ECM and the art of piracy
As yet another EMI chief executive ends up on the editing room floor the major corporate labels continue to blame piracy for their problems. But illegal copying is an interesting gauge of demand. In many cities in Morocco 100% of the CDs on sale are pirated, and you won't find any copies of the latest offerings from teenage Chinese pianists or barely post-teenage celebrity conductors among them. But significantly there is an awful lot of counterfeit ECM product available. Which, as the CD inlay seen above shows, does bring a different kind of problem.
As books have been devoted to the graphic art of ECM it is worth dwelling for a moment on the graphic art of piracy. It must be assumed that the illegal copy of Ustad Fateh Ali Khan and Jan Garbarek's Ragas and Sagas seen above predated the availability of cheap image scanners as the pirated copy has new artwork replacing the ECM original seen below.
On the pirated version below, Herbert Maeder's typically atmospheric photo, presumably of one of Pakistan's many mountain ranges, has gone. Its replacement mimics the shadows in the foreground and peaks in the background using a fjord backed by mountains. A cheap copy or a flash of creative insight? Well ... saxophonist Jan Garbarek does come from Norway, and the CD was recorded in Rainbow Studios in Oslo, Norway in May 1990. And Norway is of course the country of fjords. The major corporate labels have a lot to learn from the pirates.
I have started a fighting fund which accepts PayPal donations in case the the following lands me in trouble with the RIAA. The pirated version of Ragas and Sagas was bought from the store seen below, the synchronistically named Bob Music in the souk in Essaouira, Morocco. Yes I know piracy is bad. But give me five minutes in Bob Music to five hours in the corporately bland HMV stores in the UK. If you want a kora from Mali or an oud from Morocco Bob's emporium of musical delights is the place to go, and I am quite happy to add his shop to my list of best record stores in the world. I should hasten to add that Bob Music also has some very interesting non-pirated CDs, including Platinium Music transfers of classic 1970s recordings from sufi influenced Moroccan protest band Jil Jilala, more on them soon.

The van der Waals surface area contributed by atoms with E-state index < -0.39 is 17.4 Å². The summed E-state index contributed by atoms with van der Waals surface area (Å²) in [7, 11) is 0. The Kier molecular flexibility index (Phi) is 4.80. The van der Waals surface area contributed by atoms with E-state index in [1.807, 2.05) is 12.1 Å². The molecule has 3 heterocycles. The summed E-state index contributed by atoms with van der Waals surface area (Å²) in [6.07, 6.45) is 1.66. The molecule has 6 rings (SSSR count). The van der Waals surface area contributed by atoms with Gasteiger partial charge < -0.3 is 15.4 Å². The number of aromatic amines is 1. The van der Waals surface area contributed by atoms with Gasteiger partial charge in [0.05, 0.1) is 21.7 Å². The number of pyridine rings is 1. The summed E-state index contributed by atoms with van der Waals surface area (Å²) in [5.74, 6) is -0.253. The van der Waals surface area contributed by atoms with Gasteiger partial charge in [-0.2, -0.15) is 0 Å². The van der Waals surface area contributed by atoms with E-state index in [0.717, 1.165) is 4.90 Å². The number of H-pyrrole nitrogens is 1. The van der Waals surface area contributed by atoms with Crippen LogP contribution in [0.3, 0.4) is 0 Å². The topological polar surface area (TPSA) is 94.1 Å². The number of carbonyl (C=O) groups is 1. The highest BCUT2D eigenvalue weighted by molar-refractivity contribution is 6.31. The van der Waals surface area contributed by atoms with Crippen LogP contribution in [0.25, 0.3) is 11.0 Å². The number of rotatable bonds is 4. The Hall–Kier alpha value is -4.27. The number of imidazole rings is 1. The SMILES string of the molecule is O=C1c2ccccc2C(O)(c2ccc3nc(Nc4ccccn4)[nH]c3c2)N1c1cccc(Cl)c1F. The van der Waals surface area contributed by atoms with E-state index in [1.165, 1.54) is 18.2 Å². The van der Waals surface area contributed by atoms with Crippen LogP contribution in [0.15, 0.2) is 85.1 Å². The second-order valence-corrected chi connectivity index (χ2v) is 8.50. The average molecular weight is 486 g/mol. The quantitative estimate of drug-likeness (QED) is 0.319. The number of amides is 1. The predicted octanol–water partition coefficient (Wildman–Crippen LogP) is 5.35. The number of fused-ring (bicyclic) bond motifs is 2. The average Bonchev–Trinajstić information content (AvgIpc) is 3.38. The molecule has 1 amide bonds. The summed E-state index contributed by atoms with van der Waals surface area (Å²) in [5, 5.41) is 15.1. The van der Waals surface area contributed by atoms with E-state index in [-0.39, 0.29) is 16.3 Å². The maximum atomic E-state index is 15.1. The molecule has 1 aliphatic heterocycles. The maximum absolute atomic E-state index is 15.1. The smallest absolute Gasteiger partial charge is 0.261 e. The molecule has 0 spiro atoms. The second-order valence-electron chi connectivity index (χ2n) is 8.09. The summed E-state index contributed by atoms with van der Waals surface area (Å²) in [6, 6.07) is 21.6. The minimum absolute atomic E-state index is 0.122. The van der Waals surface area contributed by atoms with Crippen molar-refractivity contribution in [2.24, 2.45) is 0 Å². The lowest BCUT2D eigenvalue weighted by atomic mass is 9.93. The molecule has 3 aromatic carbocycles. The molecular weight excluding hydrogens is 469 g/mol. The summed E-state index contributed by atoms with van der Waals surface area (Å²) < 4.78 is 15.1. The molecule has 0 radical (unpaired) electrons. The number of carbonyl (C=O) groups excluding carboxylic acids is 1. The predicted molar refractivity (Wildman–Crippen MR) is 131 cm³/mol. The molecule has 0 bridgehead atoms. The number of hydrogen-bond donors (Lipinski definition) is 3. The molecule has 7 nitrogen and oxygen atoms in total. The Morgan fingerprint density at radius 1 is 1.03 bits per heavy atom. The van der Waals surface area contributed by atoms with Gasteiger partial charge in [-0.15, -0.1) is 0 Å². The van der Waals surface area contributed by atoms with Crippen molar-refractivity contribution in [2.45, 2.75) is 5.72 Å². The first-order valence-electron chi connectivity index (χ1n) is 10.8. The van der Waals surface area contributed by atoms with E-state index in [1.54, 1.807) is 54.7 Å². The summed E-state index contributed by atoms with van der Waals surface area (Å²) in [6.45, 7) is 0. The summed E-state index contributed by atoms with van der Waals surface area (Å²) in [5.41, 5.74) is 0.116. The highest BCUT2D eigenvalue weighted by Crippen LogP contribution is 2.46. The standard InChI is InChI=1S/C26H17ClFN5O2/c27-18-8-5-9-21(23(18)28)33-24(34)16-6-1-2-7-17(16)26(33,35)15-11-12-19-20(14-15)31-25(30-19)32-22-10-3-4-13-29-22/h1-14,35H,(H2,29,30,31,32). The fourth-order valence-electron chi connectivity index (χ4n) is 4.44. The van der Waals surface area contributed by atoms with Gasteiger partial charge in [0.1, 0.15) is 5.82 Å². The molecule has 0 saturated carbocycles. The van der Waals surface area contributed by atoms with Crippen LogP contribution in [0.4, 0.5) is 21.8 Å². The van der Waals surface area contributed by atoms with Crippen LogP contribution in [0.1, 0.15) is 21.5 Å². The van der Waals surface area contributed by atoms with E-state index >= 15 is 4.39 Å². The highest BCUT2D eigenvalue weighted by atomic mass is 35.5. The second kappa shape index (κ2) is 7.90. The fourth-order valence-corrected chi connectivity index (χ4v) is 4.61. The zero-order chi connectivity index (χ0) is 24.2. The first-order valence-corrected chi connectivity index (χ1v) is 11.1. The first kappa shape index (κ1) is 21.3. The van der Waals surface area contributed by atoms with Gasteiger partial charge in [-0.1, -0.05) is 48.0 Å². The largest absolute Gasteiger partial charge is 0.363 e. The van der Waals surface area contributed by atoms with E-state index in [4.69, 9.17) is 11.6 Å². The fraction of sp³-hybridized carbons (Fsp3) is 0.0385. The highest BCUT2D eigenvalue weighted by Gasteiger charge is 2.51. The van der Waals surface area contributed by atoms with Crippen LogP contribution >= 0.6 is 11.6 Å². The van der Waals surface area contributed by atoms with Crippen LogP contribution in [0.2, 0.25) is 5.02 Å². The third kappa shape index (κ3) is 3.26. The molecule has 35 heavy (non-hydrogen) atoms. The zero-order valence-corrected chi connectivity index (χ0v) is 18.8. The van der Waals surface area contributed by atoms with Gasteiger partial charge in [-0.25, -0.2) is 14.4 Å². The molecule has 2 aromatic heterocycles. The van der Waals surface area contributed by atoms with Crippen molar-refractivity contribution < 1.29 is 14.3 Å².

Piracy is not new. Back in 2005 I wrote about early music piracy.
Hear an excerpt from Sagas and Ragas here. Bob Music is at 3, Rue Youssef Ben Tachafine, Essaouira, phone (212) 0668 252695, email bob_music2000 at hotmail.fr With thanks to non-aligned blogger Antoine Leboyer for the EMI story heads up. I was going to say the lower photo is (c) On An Overgrown Path 2010 but I had better keep quiet on that subject. Do please do report broken links, missing images and errors to - overgrownpath at hotmail dot co dot uk